Like I mentioned above, there were many Iron Fists before Danny Rand won the title. The one directly before him was a man named Orson Randall. Orson Randall is your standard grizzled fallen hero, damaged irrevocably by the horrors he’s witnessed. After serving in the first World War, he flees K’un L’un for Thailand, where he sinks into an abyss of drugs and prostitutes. He’s a character pulled straight from crime noir and pulp novels. He’s like the private eye with a shady past, only in this case, he’s really a Kung-Fu Iron Fist packing guns with chi-powered bullets.


Any fan of the Marvel movies is fully aware of and can appreciate the inclusion of Hydra. Hydra begins this series by trying to take over Rand Corporation (Iron Fist’s family inheritance) through a front business called Wai-Go Industries. They’re after Rand’s magnetic-levitation train technology, and they’ll do whatever it takes to get it. Plus, at one point they unleash a Mechagorgon on Iron Fist.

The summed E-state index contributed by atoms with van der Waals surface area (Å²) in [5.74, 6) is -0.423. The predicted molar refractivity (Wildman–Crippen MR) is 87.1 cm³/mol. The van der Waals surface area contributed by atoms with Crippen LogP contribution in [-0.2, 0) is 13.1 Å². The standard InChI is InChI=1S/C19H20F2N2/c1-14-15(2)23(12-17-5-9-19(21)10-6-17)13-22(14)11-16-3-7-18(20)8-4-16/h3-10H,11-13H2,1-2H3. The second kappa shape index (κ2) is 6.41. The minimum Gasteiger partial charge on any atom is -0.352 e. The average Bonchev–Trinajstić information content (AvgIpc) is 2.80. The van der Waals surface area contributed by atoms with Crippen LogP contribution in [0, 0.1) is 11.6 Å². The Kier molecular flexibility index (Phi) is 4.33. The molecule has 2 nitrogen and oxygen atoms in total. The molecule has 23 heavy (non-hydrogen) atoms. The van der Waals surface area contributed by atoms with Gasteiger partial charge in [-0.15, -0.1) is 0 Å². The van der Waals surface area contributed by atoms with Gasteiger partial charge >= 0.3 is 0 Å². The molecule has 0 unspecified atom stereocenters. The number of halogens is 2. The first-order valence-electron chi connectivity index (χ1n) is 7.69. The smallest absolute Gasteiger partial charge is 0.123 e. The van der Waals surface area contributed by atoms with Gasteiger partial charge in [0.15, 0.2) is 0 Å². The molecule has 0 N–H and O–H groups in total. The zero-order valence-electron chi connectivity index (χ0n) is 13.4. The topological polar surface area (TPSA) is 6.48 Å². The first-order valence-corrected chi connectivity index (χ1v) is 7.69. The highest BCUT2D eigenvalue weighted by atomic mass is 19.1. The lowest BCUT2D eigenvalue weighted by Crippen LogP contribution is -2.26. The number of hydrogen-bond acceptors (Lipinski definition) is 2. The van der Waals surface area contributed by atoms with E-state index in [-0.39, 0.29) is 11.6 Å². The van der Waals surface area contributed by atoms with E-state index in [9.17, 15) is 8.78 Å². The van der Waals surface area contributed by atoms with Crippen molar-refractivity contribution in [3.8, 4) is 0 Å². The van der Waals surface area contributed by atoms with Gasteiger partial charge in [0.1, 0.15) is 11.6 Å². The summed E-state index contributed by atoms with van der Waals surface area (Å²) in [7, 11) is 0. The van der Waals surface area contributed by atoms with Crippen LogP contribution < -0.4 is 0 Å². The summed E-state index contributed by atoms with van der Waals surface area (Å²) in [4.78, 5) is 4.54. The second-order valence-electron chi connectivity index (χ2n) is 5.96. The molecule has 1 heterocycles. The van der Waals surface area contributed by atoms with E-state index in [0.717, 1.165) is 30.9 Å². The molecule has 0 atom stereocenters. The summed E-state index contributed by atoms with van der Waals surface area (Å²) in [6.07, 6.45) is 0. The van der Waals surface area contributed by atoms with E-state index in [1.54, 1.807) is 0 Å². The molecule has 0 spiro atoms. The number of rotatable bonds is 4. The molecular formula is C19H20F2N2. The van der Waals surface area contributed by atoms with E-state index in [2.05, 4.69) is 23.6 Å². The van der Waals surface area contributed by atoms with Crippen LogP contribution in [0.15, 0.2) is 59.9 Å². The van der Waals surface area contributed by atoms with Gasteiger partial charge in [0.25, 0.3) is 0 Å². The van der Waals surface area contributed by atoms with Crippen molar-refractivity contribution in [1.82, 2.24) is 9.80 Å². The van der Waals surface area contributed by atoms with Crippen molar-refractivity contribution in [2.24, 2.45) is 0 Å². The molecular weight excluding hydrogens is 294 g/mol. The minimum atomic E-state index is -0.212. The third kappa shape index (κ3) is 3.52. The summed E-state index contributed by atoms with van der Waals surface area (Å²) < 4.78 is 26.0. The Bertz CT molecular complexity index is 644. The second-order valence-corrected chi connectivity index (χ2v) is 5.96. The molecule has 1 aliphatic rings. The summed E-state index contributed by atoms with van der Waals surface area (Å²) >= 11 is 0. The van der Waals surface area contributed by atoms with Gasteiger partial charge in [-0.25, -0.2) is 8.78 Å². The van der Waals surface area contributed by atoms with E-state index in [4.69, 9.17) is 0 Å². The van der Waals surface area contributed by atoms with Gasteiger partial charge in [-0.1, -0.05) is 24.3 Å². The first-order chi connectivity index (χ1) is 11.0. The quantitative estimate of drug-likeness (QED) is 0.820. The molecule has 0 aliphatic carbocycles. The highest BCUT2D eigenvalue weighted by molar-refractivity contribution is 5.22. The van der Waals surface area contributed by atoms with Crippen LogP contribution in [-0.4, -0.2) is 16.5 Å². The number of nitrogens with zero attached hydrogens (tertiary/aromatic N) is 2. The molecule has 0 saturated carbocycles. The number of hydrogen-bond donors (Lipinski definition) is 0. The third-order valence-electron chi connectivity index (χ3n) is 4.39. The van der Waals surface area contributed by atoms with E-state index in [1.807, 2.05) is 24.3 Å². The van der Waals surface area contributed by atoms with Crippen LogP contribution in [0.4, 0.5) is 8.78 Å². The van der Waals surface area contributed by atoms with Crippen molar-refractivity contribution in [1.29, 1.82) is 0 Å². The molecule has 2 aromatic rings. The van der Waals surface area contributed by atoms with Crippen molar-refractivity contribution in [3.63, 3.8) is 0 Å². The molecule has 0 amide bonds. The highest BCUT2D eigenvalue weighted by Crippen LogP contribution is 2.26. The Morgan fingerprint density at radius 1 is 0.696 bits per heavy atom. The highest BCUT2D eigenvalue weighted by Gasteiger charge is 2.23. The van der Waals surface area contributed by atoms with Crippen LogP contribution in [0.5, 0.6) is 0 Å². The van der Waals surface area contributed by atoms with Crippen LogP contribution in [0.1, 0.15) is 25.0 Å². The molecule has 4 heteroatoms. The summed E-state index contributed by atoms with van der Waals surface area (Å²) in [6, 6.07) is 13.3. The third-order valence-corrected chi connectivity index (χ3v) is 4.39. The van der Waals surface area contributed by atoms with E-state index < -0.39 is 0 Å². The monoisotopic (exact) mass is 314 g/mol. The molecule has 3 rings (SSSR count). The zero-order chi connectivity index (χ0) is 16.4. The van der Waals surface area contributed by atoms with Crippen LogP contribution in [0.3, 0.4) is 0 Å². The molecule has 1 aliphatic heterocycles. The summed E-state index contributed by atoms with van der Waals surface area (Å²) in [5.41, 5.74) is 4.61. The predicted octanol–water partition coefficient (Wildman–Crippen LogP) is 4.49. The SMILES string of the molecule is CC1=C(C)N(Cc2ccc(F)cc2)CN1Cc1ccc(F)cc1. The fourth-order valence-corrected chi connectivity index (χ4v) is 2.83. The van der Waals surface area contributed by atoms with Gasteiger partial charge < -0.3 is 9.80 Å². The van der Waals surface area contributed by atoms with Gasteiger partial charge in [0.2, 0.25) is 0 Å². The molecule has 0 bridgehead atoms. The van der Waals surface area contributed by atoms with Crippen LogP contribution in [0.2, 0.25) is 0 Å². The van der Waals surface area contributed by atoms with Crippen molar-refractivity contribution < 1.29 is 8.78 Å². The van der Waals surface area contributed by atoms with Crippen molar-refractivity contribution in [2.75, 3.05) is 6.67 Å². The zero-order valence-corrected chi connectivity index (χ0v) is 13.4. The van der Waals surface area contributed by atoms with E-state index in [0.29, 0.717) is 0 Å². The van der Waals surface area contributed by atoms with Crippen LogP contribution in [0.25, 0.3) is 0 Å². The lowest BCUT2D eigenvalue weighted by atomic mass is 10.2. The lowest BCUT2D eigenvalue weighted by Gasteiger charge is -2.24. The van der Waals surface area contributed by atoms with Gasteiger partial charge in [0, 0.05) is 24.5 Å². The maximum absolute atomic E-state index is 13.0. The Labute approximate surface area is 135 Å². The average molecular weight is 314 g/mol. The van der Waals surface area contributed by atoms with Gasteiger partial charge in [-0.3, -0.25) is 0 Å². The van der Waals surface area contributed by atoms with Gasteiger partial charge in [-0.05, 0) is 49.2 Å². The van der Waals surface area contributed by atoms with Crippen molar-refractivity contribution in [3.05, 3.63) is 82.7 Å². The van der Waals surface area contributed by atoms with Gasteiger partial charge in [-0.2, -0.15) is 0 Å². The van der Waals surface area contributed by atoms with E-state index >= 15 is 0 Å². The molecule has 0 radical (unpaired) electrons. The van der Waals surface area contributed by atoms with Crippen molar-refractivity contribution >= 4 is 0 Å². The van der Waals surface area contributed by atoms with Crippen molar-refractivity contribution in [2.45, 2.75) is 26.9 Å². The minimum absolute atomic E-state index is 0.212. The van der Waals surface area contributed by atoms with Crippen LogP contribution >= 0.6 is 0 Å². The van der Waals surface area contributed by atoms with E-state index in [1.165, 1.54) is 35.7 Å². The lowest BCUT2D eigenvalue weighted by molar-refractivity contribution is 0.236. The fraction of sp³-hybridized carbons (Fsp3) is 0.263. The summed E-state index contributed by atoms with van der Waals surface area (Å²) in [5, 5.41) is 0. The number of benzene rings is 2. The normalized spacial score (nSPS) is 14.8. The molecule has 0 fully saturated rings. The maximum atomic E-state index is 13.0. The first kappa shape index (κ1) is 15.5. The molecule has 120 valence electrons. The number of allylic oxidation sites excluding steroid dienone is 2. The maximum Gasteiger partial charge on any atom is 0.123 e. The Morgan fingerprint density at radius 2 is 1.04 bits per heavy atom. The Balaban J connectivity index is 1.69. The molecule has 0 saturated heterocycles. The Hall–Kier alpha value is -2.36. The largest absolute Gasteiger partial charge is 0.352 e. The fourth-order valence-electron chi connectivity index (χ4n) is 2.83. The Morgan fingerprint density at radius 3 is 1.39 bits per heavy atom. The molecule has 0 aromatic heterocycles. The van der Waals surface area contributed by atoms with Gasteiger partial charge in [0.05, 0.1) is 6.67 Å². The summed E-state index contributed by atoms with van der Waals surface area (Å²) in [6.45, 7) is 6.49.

Who doesn’t love a good evil twin, and Davos is one of the best in comics. After learning how to steal the chi from other human beings to strengthen his own, he’s the deadliest he’s ever been in this story, and the angriest.


This time Davos is also backed by an army of evil Kung-Fu bird women, loaned to him by the Crane Mother from the ancient city of K’un-Zi. That’s right, there’s another ancient Kung-Fu city besides K’un L’un.


Actually, there’s seven ancient Kung-Fu cities, each with their own immortal champion.

In addition to Iron Fist and Davos, there's Fat Cobra, the Bride of Nine Spiders, Dog Brother #1,
Tiger's Beautiful Daughter, and the Prince of Orphans